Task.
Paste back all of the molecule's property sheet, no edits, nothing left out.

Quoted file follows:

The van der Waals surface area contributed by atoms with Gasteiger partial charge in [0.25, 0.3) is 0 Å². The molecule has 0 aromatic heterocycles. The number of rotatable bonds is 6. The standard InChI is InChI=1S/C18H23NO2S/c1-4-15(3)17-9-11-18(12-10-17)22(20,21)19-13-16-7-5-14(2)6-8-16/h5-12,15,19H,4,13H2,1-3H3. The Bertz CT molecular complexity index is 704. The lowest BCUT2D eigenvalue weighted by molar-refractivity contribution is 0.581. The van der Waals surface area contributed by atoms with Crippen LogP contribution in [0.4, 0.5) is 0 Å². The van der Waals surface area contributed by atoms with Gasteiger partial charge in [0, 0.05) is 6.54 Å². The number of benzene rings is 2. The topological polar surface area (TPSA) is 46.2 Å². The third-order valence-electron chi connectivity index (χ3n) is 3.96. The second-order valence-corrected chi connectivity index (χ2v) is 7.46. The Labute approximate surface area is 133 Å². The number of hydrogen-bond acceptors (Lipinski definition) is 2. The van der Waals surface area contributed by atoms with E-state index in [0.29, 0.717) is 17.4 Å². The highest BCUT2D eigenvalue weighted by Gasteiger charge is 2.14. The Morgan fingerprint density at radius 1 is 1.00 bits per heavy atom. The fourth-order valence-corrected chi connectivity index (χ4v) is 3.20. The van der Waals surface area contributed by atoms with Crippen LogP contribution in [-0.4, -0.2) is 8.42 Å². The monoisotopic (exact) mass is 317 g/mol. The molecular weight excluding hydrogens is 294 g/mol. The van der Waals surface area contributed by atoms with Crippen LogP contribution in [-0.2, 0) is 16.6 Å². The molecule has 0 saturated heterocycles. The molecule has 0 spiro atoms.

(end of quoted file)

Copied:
The van der Waals surface area contributed by atoms with Gasteiger partial charge in [0.25, 0.3) is 0 Å². The molecule has 0 aromatic heterocycles. The number of rotatable bonds is 6. The standard InChI is InChI=1S/C18H23NO2S/c1-4-15(3)17-9-11-18(12-10-17)22(20,21)19-13-16-7-5-14(2)6-8-16/h5-12,15,19H,4,13H2,1-3H3. The Bertz CT molecular complexity index is 704. The lowest BCUT2D eigenvalue weighted by molar-refractivity contribution is 0.581. The van der Waals surface area contributed by atoms with Crippen LogP contribution in [0.4, 0.5) is 0 Å². The van der Waals surface area contributed by atoms with Gasteiger partial charge in [0, 0.05) is 6.54 Å². The number of benzene rings is 2. The topological polar surface area (TPSA) is 46.2 Å². The third-order valence-electron chi connectivity index (χ3n) is 3.96. The second-order valence-corrected chi connectivity index (χ2v) is 7.46. The Labute approximate surface area is 133 Å². The number of hydrogen-bond acceptors (Lipinski definition) is 2. The van der Waals surface area contributed by atoms with E-state index in [0.29, 0.717) is 17.4 Å². The highest BCUT2D eigenvalue weighted by Gasteiger charge is 2.14. The Morgan fingerprint density at radius 1 is 1.00 bits per heavy atom. The fourth-order valence-corrected chi connectivity index (χ4v) is 3.20. The van der Waals surface area contributed by atoms with Crippen LogP contribution in [-0.4, -0.2) is 8.42 Å². The monoisotopic (exact) mass is 317 g/mol. The molecular weight excluding hydrogens is 294 g/mol. The van der Waals surface area contributed by atoms with Crippen LogP contribution in [-0.2, 0) is 16.6 Å². The molecule has 0 saturated heterocycles. The molecule has 0 spiro atoms.